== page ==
Monday, August 24, 2009

How Big IS Telemedicine?

If I had a nickel for every time I was asked this question...

There are some interesting facts that have recently come out about the telemedicine market (explained below). However, much to the consternation of many reporters and entrepreneurs, there is no single answer to this question for four good reasons:

  1. Transparency - Telemedicine is not a separate specialty. In fact, many successful applications of telemedicine are simply folded into the normal clinical practice. A patient may come in to see a dermatologist from the waiting room or online or the doctor may have a case sent via email. Unless there is a specific billing or administrative reason the services may never be coded to reflect the modality used in delivering the service. This is probably most apparent in radiology where millions of reads are provided each year and it never matters (and is seldom tracked) whether the radiologist is next door or a thousand miles away.
  2. Multiple payers - Back to the radiology example: that read can be billed through Medicare, Medicaid, a hundred different private payers, or inside a closed system such as the U.S. Veterans Administration or another country's socialized health plan. Even if it were identified as a "remote" service, going to each payer and extracting the data would be impossible.
  3. Equipment or service? - When someone asks about the market they could be referring to how much equipment is sold, the value of the health services provided, or the revenue generated by associated vendors such as telecommunications companies.
  4. What is telemedicine? - Interactive videoconferencing, remote monitoring, consumer-based wireless health, remote interpretation of medical images and internet-based medical education are all part of telemedicine.

However, a few recent studies have revealed that we are now talking about a multi-billion dollar market with double digit growth. Here are three recent reports:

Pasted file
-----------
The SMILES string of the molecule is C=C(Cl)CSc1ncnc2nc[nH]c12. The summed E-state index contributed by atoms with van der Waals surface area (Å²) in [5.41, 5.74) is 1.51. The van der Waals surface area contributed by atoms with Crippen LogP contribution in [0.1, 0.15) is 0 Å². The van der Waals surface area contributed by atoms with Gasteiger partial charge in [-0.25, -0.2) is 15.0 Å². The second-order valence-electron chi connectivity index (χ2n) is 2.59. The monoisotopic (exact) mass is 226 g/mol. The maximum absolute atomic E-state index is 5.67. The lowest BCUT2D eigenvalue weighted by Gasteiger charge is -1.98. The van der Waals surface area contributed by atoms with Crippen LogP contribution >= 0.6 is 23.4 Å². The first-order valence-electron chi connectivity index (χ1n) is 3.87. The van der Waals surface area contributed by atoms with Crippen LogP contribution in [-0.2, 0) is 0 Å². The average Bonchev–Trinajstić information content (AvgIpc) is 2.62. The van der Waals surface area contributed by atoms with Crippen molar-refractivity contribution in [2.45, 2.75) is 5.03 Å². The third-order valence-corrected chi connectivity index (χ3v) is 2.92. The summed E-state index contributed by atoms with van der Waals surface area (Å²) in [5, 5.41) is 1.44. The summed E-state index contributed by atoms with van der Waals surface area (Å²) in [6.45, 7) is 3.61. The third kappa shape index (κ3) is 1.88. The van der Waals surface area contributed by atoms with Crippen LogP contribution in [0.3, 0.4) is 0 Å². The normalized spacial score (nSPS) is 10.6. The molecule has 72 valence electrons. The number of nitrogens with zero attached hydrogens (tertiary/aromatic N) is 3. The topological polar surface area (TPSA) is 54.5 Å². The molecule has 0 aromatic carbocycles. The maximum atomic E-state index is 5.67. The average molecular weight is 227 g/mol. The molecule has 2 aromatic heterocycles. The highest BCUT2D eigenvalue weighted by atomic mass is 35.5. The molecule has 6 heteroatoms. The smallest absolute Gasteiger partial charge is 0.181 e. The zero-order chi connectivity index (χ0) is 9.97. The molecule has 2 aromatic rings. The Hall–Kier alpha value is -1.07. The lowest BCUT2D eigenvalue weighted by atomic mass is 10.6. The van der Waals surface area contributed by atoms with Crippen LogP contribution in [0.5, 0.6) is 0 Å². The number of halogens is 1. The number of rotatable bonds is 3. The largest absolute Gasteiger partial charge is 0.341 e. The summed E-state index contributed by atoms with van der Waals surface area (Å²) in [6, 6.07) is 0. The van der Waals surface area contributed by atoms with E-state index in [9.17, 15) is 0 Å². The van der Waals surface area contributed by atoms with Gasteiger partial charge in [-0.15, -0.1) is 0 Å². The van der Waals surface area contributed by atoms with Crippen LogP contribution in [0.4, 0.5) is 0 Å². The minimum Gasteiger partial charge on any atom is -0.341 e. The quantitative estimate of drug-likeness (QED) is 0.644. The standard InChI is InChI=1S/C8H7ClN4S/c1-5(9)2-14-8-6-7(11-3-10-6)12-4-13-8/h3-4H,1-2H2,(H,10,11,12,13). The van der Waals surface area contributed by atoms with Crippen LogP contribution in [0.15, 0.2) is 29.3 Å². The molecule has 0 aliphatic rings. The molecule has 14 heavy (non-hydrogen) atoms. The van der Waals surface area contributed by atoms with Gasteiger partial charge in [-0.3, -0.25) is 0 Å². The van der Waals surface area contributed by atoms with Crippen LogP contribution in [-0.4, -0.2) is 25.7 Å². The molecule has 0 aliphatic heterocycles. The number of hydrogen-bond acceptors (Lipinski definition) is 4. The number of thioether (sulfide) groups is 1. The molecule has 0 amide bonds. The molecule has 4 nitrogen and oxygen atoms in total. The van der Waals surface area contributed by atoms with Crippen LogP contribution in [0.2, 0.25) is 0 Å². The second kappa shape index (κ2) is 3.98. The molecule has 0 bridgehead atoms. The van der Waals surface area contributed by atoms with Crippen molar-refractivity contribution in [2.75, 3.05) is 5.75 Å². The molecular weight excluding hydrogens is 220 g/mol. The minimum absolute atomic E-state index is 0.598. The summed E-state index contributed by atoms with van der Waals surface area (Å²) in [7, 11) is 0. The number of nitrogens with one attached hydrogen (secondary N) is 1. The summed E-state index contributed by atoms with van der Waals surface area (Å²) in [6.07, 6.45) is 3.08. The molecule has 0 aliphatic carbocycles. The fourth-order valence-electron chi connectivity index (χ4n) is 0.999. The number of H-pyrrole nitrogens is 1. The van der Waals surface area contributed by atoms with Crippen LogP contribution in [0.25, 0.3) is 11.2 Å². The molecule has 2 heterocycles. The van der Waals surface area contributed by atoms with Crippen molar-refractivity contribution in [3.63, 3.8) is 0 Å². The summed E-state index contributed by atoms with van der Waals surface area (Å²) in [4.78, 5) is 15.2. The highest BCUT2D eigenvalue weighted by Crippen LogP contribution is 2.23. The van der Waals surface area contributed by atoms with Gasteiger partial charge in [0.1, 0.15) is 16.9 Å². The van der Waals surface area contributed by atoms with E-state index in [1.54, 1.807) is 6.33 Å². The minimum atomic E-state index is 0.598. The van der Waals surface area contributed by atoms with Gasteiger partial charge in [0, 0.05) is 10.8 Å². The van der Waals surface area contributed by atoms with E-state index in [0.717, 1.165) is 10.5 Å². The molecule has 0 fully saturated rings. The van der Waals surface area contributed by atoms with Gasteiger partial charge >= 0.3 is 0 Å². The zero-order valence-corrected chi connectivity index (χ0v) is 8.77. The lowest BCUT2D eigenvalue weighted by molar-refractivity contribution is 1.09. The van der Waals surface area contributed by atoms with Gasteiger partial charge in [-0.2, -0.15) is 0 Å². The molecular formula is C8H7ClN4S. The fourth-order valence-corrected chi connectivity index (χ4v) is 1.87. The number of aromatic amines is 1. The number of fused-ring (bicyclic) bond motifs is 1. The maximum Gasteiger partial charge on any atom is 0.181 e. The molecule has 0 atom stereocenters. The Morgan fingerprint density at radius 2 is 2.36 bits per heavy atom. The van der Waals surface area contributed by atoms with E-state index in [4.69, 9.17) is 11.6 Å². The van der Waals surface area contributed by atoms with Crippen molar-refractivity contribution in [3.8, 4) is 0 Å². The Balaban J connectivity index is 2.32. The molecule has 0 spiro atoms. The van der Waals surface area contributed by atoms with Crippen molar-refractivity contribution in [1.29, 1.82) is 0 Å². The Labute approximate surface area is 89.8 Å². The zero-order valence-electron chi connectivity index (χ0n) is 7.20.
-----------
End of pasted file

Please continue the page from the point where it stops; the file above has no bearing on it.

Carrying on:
• Wireless devices that monitor patients' condition and report the data to health care providers are expected to show a 77 percent compound annual growth rate resulting in global revenue of almost $950 million by 2014, according to a new study from ABI Research. The group also concluded that over the next five years the market for wearable wireless sensors is set to grow to more than 400 million devices by 2014. Demand will come from the professional healthcare, home healthcare and sports and fitness markets, but these markets will develop at different speeds and will support different applications. The sports and fitness market represents more than 90 percent of the market today.

  • According to a recent report from Parks Associates, the U.S. market for wireless home-based healthcare applications and services will grow at a five-year cumulative annual growth rate of over 180 percent and become a $4.4 billion industry in 2013.

  • In 2008, the global videoconferencing market grew 24% to $2.4 billion, according to Roopam Jain, a technology analyst at Frost & Sullivan. The firm forecasts the market will more than double, to reach $5.7 billion by 2013.


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    Radiology Billing and Coding